In Tight Market, Lawyers Using More Products

Photo by Francisco Huguenin Uhlfelder (Flickr/Creative Commons)

Law firms are purchasing even more products and platforms to help their attorneys manage cases, keep track of time and stay sharp, according to the market research firm Outsell.

The total market for “legal and regulatory solutions” grew 3.8 percent to hit $21.2 billion in 2014, the latest statistics compiled by Outsell. It includes all products and platforms that lawyers purchase, including tools for legal research, news, workflow, practice management and book publishing but not including eDiscovery. Its estimates are created by analysts who look at public information and also contact companies for more information.

“I think it’s been a year where legal information providers and legal solution providers have seen the benefit of the last five years of investing in new tools and new technologies and that is now is coming into fruition,” said Hugh Logue, a U.K.-based analyst for Outsell who focuses on the legal market.

In one example, AppFolio, parent company of the cloud-based case management software MyCase held an intial public offering on the Nasdaq in June, starting at $12.15, and was trading at $17.58 as of Thursday morning.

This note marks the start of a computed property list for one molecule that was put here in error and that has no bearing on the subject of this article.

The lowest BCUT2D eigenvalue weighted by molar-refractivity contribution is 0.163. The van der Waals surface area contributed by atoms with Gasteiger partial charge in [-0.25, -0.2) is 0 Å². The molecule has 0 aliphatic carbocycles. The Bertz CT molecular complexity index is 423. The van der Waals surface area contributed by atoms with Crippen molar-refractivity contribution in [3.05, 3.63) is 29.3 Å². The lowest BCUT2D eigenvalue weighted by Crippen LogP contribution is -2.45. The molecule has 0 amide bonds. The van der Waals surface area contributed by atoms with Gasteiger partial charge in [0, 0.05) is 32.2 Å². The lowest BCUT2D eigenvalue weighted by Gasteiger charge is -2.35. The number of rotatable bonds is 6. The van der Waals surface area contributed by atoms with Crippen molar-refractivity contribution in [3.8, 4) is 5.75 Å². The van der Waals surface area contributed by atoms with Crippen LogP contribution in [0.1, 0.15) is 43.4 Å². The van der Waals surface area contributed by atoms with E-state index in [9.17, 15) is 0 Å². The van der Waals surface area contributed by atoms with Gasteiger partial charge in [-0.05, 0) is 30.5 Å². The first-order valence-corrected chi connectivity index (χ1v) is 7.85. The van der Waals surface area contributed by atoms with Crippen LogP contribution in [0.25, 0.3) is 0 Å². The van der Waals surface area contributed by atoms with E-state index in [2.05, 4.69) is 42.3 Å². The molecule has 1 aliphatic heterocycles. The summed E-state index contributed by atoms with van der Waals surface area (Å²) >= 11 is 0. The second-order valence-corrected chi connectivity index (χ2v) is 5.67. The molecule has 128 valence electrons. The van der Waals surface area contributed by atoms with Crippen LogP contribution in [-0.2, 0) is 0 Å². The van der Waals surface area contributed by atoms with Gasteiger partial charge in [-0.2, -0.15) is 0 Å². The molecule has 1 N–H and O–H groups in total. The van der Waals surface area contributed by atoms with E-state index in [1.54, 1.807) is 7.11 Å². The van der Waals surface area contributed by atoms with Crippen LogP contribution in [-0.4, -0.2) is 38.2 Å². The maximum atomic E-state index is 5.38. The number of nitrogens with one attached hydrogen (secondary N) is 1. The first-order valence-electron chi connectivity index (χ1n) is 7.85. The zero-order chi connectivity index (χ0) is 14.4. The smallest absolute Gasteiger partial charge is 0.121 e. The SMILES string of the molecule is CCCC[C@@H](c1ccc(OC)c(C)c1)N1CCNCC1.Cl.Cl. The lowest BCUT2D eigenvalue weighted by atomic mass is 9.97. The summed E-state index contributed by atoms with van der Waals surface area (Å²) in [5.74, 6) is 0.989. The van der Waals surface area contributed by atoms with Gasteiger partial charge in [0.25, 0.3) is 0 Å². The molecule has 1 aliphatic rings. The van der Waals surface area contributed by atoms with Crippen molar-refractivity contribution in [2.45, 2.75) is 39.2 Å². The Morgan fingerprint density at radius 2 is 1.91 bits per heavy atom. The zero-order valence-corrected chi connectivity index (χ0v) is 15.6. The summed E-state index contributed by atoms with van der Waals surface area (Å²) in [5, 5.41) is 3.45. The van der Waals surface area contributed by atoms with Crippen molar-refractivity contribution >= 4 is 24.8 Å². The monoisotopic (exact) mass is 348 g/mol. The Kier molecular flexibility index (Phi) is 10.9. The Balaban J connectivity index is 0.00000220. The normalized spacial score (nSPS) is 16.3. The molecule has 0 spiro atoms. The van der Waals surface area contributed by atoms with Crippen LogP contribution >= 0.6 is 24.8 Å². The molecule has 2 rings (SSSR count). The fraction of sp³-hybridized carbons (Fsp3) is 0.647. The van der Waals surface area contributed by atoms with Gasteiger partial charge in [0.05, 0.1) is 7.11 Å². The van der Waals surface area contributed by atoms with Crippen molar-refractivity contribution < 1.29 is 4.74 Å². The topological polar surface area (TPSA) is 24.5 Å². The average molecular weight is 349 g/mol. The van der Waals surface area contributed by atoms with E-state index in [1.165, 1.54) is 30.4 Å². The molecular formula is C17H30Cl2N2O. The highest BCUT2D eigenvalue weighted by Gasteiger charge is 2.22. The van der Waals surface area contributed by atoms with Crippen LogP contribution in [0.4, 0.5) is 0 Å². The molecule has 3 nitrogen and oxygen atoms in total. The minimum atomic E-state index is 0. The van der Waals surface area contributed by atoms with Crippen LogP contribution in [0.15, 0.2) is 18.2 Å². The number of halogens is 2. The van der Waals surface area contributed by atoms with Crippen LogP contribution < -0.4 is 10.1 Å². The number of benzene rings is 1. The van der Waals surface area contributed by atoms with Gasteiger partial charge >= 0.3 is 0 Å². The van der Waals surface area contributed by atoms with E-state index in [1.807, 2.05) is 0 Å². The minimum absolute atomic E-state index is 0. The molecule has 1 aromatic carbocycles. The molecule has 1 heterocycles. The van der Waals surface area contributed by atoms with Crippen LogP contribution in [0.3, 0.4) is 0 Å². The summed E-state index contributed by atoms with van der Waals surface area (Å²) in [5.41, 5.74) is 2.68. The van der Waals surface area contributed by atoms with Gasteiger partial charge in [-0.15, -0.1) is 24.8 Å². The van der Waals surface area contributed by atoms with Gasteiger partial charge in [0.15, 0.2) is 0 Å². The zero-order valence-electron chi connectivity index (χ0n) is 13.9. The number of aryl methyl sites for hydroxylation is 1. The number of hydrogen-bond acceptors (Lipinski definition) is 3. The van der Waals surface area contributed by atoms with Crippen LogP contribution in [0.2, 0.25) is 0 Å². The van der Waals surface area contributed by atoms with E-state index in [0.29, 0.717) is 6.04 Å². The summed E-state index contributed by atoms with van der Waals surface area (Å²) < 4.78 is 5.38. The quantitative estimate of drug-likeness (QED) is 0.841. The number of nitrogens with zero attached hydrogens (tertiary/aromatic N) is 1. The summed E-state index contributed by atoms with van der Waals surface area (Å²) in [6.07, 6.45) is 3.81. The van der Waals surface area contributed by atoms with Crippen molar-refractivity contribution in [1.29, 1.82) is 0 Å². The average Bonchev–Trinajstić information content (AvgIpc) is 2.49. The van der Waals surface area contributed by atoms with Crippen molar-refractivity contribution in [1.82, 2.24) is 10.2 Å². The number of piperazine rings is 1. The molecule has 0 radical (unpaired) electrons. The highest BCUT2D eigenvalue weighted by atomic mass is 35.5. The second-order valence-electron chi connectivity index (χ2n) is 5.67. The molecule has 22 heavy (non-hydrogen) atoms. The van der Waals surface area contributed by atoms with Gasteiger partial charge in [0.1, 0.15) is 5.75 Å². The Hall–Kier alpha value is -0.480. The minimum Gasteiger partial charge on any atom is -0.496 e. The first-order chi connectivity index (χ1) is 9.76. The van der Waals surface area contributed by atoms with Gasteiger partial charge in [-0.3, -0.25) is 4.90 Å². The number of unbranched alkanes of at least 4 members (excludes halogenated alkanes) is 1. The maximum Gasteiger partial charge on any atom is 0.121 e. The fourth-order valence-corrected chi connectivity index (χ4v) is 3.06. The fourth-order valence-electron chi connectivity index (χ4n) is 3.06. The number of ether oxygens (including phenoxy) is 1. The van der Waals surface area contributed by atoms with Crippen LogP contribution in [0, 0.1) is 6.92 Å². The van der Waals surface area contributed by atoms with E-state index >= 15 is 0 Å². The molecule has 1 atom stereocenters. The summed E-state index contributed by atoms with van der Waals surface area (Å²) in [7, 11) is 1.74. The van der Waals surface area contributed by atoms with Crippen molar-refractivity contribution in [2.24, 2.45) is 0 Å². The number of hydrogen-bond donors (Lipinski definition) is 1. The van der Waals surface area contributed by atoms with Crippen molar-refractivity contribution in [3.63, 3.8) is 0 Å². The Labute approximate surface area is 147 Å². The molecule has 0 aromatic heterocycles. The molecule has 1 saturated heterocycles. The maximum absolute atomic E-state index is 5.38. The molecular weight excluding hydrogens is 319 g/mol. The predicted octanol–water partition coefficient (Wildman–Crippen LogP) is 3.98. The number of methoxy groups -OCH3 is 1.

Overall, the $21.2 billion legal solutions’ market represent a sliver of the $766.5 billion market for information, but it is predicted to grow at a rate of 5.7 percent between 2015 and 2018 and eventually reach $26.1 billion in 2018.

To create its estimate, Outsell has dozens of analysts who create a database with revenue estimates for thousands of companies based on publicly available information. It also contacts companies for information.

There are also new technologies being developed by companies that could have unknown impacts on the market. The Canadian start up ROSS Intelligence is using IBM’s Watson technology to create a legal research tool that has greater artificial intelligence capacity than existing tools but it has not yet been released. It could make lawyers more efficient and depress some of the market size or drive additional growth, Logue said.

The report notes that continued legal education training is declining in the U.S. and U.K. markets, but it is actually increasing in France and Sweden and other countries such as Singapore. This means that there are new programs, equivalent to the mandatory CLE programs in the U.S., which provide entry points for companies to market their products to lawyers in those regions.

Looking regionally, between 2012 to 2014, spending in the Asia-Pacific region grew the fastest at 5.7 percent, signalling the growing legal sector in this part of the world. Europe, the Middle East and Africa grew at 3.4 percent and the U.S. grew at 3 percent.

However, the U.S. still accounted for the largest slice of the overall market, where $9.5 billion was spent in 2014 on legal and regulatory solutions. The EMEA accounted for 36 percent of the market, and Asia Pacific had 12 percent.